number and told me to call if I needed anything, even if it was a ride to a doctor’s appointment. I don’t have any family locally besides my husband. The fact that she came to see me and offered help really mattered to me. That friendship is a result of getting to know her after being involved with the Sun Star together for so long. I hope you take advantage of the opportunity to meet the people here, whether you are new to UAF or have been here for a while. Get involved in a club or group or start one of your own. You will find people with fascinating lives, who are dedicated to what they do and will encourage you to find what you are passionate about. If you have your own story of someone on campus who has made a profound impression on you, write us a letter and recognize that person. The Sun Star will run your letter in the next issue.
Heather Bryant Editor-in-Chief The Sun Star
September 7, 2011
The Sun Star
ASUAF minutes Jeremia Schrock Sun Star Reporter
liamson’s new position is office manager, replacing Phillips’ position as executive officer. Phillips resigned to accept a new posiThe following briefs were compiled tion elsewhere within the university system. from notes taken during the Sept. 4 meeting According to ASUAF president Mari Freitag, of the Associated Students of the University Williamson learns fast and has “hit the of Alaska Fairbanks (ASUAF) senate. ground running.” ASUAF is comprised of a legislative and an executive branch. The student governDirector positions open ment acts as a representative body for the ASUAF is looking for a government reuniversity’s student population. ASUAF is lations director and a web director. charged with holding events and alloting money to undertakings it deems worthwile NANA contract to the students they represent. Their funding President Freitag will investigate comes from a $35 student government fee NANA’s contract with the university. The collected every spring and fall, and a $20 fee contract expires in July 2012 and Freitag collected in the summer. wants to make sure that the corporation is fulfilling its contractual obligations, she
Senators in attendance
Present: Jennifer Chambers, Jesse Cervin, Josh Cooper, Robert Kinnard III, Chelsea Holt, Sophia GrzeskowiakAmezquita, Michael Golub, Arthur Martin and Will Collingwood Absent: Paul Pharr, John Netardus, Timothy Grediangin, Hollie Seiler, Mary Strehl and Aaron Acevedo
Officers in attendance Present: Mari Freitag and Dillon Ball Absent: Rosemary Paz
Committee chairs named Sophia Grzeskowiak-Amezquita (Executive), Arthur Martin (Internal Affairs), Chelsea Holt (Student Affairs), and Robert Kinnard III (University Relations) were nominated and accepted positions as committee chairs. No chair was named for the Public Relations committee.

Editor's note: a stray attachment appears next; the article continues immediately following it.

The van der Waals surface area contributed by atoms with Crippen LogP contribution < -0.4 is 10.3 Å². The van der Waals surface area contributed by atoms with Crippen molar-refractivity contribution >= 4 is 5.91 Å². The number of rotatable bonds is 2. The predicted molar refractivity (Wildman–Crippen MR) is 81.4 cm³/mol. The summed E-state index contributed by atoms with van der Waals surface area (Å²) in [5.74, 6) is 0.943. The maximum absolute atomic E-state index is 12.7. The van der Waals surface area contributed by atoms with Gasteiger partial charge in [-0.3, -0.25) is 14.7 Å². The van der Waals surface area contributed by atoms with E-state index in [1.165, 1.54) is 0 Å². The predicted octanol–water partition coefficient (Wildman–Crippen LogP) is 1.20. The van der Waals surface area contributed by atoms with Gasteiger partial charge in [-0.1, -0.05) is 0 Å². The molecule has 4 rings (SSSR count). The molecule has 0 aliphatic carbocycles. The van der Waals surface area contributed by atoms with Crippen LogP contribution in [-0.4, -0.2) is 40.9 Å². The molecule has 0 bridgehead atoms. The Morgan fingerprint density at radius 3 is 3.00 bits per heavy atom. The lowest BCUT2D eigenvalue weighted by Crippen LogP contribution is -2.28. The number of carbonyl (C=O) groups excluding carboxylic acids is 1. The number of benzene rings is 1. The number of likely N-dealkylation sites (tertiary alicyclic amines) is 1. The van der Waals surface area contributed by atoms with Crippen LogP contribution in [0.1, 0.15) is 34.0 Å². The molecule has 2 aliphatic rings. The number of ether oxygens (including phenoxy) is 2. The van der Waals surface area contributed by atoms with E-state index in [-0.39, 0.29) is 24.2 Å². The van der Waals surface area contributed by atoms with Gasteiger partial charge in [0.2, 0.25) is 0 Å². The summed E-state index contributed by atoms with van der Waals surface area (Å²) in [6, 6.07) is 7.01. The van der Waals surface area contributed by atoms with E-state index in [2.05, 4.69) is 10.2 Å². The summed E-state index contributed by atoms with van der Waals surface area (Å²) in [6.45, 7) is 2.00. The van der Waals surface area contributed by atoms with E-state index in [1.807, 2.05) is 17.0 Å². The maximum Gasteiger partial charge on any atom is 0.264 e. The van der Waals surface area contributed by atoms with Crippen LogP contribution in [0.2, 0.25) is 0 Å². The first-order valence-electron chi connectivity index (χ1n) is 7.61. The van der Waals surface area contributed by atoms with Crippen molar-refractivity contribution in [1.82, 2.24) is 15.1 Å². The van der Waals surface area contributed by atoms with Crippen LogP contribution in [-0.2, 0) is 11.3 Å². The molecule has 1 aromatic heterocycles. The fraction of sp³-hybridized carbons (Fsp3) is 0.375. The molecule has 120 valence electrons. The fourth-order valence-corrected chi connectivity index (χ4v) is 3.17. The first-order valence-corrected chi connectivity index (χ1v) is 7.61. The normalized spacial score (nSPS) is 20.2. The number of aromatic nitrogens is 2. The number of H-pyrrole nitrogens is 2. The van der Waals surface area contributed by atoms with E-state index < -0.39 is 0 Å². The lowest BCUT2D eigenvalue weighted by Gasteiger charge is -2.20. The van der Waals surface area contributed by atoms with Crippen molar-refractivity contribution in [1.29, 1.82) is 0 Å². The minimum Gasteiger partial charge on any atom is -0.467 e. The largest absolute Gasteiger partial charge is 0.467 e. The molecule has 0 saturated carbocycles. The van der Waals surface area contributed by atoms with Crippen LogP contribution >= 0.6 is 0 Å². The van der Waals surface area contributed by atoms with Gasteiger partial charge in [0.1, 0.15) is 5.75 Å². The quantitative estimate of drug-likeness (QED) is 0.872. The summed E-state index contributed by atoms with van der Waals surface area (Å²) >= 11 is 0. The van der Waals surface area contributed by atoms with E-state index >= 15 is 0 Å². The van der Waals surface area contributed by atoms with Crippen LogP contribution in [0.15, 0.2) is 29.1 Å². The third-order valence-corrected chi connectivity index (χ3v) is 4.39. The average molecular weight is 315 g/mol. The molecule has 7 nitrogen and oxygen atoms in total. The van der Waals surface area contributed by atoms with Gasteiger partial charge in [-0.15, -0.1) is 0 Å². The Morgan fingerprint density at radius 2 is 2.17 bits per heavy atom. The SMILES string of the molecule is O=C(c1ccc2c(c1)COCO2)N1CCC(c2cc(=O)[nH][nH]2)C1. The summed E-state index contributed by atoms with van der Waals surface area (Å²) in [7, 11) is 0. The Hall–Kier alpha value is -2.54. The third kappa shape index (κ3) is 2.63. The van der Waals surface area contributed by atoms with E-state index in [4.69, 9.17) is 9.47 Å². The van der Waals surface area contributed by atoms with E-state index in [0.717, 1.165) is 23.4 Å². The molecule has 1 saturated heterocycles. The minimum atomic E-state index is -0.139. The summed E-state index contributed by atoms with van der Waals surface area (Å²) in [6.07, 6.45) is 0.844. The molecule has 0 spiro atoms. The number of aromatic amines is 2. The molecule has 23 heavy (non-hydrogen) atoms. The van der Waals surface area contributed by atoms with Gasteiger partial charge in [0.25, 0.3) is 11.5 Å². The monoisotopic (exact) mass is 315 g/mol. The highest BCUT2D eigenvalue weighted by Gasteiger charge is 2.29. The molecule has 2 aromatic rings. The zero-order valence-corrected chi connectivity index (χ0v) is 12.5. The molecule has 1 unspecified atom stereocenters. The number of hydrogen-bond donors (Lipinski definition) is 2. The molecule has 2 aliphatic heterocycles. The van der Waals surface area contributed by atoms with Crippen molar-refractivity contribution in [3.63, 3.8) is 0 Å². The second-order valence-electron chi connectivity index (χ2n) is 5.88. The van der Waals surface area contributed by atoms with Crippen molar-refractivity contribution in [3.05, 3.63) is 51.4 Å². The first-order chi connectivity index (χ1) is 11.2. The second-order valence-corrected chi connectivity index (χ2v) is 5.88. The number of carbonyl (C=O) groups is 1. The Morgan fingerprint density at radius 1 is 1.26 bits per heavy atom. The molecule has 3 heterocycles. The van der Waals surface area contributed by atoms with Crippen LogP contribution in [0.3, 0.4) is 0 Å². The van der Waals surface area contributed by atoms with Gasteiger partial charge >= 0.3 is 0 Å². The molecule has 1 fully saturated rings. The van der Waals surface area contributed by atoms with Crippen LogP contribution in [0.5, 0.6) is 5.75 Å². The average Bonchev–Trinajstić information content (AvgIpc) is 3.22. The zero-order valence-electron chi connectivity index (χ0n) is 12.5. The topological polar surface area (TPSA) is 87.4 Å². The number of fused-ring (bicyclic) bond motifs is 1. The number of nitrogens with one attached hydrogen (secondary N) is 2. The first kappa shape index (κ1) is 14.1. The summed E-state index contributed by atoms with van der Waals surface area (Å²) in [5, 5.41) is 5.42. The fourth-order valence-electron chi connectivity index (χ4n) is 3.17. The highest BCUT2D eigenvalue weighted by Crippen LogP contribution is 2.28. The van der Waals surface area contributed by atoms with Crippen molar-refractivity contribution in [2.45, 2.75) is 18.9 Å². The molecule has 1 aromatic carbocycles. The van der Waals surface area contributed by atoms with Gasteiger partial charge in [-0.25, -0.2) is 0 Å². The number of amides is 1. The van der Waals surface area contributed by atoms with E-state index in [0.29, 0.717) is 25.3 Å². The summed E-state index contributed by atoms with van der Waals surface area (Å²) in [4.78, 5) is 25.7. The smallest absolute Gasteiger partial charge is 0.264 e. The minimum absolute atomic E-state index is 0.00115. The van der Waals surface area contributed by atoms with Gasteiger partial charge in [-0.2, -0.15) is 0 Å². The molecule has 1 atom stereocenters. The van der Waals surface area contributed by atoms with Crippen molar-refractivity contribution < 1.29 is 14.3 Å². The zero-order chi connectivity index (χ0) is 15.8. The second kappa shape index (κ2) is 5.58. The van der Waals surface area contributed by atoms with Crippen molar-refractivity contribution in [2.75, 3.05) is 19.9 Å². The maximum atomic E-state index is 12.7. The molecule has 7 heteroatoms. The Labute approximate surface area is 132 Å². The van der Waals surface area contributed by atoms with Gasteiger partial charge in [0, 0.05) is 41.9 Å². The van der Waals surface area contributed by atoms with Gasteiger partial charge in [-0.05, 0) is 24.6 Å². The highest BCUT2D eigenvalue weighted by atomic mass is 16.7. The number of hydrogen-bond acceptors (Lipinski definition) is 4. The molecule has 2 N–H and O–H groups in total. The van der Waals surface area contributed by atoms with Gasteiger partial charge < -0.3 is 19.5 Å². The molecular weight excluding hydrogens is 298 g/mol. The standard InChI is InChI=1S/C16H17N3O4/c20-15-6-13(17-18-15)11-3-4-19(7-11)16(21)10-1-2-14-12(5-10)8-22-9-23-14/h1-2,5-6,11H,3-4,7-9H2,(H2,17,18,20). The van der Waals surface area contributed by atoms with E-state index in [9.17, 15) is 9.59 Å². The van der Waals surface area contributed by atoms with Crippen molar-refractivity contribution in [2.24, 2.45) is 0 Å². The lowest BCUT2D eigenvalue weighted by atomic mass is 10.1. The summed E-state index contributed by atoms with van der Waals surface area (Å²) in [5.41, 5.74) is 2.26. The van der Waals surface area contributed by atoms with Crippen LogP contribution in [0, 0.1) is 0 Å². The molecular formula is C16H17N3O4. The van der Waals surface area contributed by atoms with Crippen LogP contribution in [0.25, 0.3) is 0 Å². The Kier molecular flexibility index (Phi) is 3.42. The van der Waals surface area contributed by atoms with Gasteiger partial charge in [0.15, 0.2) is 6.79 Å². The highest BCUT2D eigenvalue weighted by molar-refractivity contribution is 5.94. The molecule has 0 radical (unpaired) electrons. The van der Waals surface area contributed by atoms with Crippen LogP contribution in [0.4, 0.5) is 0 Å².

SB 177-001 – Starvation Gulch barbecue: $500 was allotted to hold a barbecue Spring 2011 election results during Starvation Gulch. Sen. GrzeskowiakThe following senators were elected to Amezquita attempted to amend the legislaseats on the ASUAF senate: Michael Golub, tion to $400 but failed to achieve the necesSophia Grzeskowiak-Amezquita, Chelsea sary support. Jennifer Chambers sponsored Holt, Arthur Martin, Will Collingwood, the bill. Timothy Grediangin, Aaron Acevedo and SB 177-003 – Blue and Gold barbecue: Hollie Seiler. $200 was retroactively provided to the Alumni Association to help cover the costs Confirmed of its barbecue during the Blue and Gold The following individuals were conhockey game. Arthur Martin sponsored the firmed for positions within ASUAF: Michael bill. Golub (senator), Sophia GrzeskowiakAmezquita (senator), Chelsea Holt (senMoved to committee ator), Arthur Martin (senator), Will Collin SB 177-002 – Let’s Make a Movie: This gwood (senator), Mari Freitag (president) legislation would provide the film club with and Dillon Ball (vice president). $500 in order to produce a training video for new ASUAF senators. It was moved to the executive committee. Jennifer Chambers All minutes from the summer comsponsored the bill. mittee were tabled until the next meeting so SB 177-004 – T-Shirts for Quidditch the senators would have a chance to review Club: This legislation would provide the UAF them. Quidditch Club with $500 to buy t-shirts to sell at fundraisers. Jennifer Chambers sponNew office manager sored the bill. Anne Williamson was hired in the summer to replace Sabra Phillips. Wil-
Sustainable Building and Community Design Course (Seminar series for UAF Sustainable Village Student Design Competition)
2 credit options: Individual study course or Internship GEOG/NRM F300 1-6 The course is aimed at providing students participating in the UAF Sustainable Village Student Design Competition, with a basic understanding of building science practices and sustainable community design. Location: CCHRC Thursday and Saturday sessions, Schaible Auditorium Monday sessions.